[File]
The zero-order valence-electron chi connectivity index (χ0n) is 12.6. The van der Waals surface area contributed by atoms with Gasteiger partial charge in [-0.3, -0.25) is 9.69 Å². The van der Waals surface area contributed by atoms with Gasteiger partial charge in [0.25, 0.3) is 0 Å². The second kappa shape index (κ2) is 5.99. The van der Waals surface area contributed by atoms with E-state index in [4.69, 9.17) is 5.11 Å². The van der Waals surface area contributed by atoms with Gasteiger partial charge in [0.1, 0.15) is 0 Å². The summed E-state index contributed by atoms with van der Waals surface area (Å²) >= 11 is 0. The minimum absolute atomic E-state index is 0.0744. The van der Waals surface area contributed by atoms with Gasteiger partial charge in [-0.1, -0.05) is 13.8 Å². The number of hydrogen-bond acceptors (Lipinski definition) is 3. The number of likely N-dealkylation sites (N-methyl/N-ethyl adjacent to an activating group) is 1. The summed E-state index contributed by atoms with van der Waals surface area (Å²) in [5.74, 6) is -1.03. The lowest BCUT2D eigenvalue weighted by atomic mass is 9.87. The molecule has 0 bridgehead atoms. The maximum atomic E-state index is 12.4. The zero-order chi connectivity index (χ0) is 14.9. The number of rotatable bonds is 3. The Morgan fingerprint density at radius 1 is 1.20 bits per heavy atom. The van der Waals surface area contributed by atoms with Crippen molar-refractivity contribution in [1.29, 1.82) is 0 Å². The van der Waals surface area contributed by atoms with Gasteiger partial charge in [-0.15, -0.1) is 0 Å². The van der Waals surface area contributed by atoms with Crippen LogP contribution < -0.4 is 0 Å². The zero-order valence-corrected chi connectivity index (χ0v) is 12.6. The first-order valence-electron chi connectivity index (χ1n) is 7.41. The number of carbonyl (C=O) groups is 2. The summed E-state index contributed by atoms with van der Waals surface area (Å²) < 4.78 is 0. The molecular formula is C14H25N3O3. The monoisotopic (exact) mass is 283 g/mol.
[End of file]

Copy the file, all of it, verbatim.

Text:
The zero-order valence-electron chi connectivity index (χ0n) is 12.6. The van der Waals surface area contributed by atoms with Gasteiger partial charge in [-0.3, -0.25) is 9.69 Å². The van der Waals surface area contributed by atoms with Gasteiger partial charge in [0.25, 0.3) is 0 Å². The second kappa shape index (κ2) is 5.99. The van der Waals surface area contributed by atoms with E-state index in [4.69, 9.17) is 5.11 Å². The van der Waals surface area contributed by atoms with Gasteiger partial charge in [0.1, 0.15) is 0 Å². The summed E-state index contributed by atoms with van der Waals surface area (Å²) >= 11 is 0. The minimum absolute atomic E-state index is 0.0744. The van der Waals surface area contributed by atoms with Gasteiger partial charge in [-0.1, -0.05) is 13.8 Å². The number of hydrogen-bond acceptors (Lipinski definition) is 3. The number of likely N-dealkylation sites (N-methyl/N-ethyl adjacent to an activating group) is 1. The summed E-state index contributed by atoms with van der Waals surface area (Å²) in [5.74, 6) is -1.03. The lowest BCUT2D eigenvalue weighted by atomic mass is 9.87. The molecule has 0 bridgehead atoms. The maximum atomic E-state index is 12.4. The zero-order chi connectivity index (χ0) is 14.9. The number of rotatable bonds is 3. The Morgan fingerprint density at radius 1 is 1.20 bits per heavy atom. The van der Waals surface area contributed by atoms with Crippen molar-refractivity contribution in [1.29, 1.82) is 0 Å². The van der Waals surface area contributed by atoms with Gasteiger partial charge in [-0.15, -0.1) is 0 Å². The van der Waals surface area contributed by atoms with Crippen LogP contribution < -0.4 is 0 Å². The zero-order valence-corrected chi connectivity index (χ0v) is 12.6. The first-order valence-electron chi connectivity index (χ1n) is 7.41. The number of carbonyl (C=O) groups is 2. The summed E-state index contributed by atoms with van der Waals surface area (Å²) < 4.78 is 0. The molecular formula is C14H25N3O3. The monoisotopic (exact) mass is 283 g/mol.